So there is a range of net worth that you want to go after when you are asking for $50,000 or $100,000. Who are you going to approach? You have to approach 10 times the number of potential investors then you need. If you want five investors at $50,000, or if you want one person at $250,000, it changes who you go after. But it doesn't change the fact that you are going to have to go after a ton of people. It's a numbers game, and we're all marketers or else we wouldn't be here.

By the time you get to the VC round, know what kind of VC you want. Find the VCs that invest in your space and who have money available. Narrow it down to 15 or 20 who are really good in the space you are in. After two years of fundraising, you'll know who you need to target. Then look at the amount of man-hours it takes to raise this money. This is a rough number but expect to spend 200 hours raising that first bit of money. If you have two employees, 200 hours is five man-weeks doing nothing but raising money. If you do that, you are not building the product or writing the plan during that time. Hopefully you will get referrals after you get your first four or five investors, and the amount of hours it takes to raise capital goes down.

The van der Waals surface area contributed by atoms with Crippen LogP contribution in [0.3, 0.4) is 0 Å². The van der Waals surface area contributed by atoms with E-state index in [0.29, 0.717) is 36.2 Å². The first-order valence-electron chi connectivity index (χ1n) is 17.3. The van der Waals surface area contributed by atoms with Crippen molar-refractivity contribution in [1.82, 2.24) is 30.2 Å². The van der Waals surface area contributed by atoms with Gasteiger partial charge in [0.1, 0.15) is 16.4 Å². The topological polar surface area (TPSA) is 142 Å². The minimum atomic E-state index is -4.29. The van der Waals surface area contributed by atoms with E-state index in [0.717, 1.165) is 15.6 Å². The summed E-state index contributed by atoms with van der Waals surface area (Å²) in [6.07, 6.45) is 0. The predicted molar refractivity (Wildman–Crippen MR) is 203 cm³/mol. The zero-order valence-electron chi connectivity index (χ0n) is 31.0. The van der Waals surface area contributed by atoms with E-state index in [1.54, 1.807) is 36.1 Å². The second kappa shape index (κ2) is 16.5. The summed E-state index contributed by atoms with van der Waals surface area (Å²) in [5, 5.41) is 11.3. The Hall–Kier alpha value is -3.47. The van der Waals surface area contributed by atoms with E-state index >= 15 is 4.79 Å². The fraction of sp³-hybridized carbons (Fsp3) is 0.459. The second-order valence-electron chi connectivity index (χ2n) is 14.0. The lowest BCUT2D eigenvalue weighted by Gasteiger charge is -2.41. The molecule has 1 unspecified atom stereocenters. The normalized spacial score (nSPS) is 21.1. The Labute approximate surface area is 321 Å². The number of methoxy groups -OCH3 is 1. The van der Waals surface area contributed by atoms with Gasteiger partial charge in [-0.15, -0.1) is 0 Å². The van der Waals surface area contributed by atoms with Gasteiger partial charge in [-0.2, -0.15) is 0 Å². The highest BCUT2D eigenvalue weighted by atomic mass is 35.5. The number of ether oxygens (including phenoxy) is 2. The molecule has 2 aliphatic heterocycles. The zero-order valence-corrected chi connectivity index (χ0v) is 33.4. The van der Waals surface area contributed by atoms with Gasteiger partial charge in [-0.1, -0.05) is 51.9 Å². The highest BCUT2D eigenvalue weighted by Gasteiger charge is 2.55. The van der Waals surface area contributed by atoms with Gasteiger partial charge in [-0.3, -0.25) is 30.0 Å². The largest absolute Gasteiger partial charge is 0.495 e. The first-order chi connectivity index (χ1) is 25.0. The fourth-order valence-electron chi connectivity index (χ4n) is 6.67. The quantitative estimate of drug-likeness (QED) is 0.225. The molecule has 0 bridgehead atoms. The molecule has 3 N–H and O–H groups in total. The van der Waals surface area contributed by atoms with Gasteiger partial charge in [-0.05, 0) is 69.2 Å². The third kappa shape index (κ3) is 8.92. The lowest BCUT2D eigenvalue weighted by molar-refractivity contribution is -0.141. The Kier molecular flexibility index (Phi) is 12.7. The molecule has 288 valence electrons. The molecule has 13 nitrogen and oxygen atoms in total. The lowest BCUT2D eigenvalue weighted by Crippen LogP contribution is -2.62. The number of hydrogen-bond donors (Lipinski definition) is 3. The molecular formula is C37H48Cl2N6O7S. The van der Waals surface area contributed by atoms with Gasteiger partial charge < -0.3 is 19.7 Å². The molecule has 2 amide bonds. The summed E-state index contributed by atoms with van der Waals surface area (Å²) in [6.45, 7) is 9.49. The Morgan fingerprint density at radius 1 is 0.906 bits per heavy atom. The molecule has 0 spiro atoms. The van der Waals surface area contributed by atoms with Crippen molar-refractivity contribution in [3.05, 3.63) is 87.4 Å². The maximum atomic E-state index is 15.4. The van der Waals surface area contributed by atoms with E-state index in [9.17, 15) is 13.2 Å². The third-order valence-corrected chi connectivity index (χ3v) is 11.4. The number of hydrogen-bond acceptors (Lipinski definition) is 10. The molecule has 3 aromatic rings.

Follow the column on staff. You probably start with two or three employees. When you grow to four it's exciting. Once you have eight, my gosh, you have committees and things. Eventually you are ready for venture money, and you have 12 or so employees. Now you can afford to have somebody full-time doing nothing but raising money.

Now, here is the fun part of the game. How much of the company do you still own after you've done all this? CrossMedia jokingly calls what we did the "Chia Pet" strategy. There was no water and no food, but we still survived. The only good side in doing it that way is that management manages to retain a large percentage of the company. It's not necessarily the best strategy. But the reason to retain ownership is shown in the final column. In two years using this formula, the founders' stock alone will have grown from $200,000 to $4 million. You are splitting a big number. Always keep in mind that you must be poised at this point for 10-times growth, or no VC is going to invest in you.

So now you have built the basis for a great growth and a great personal worth. Thank you.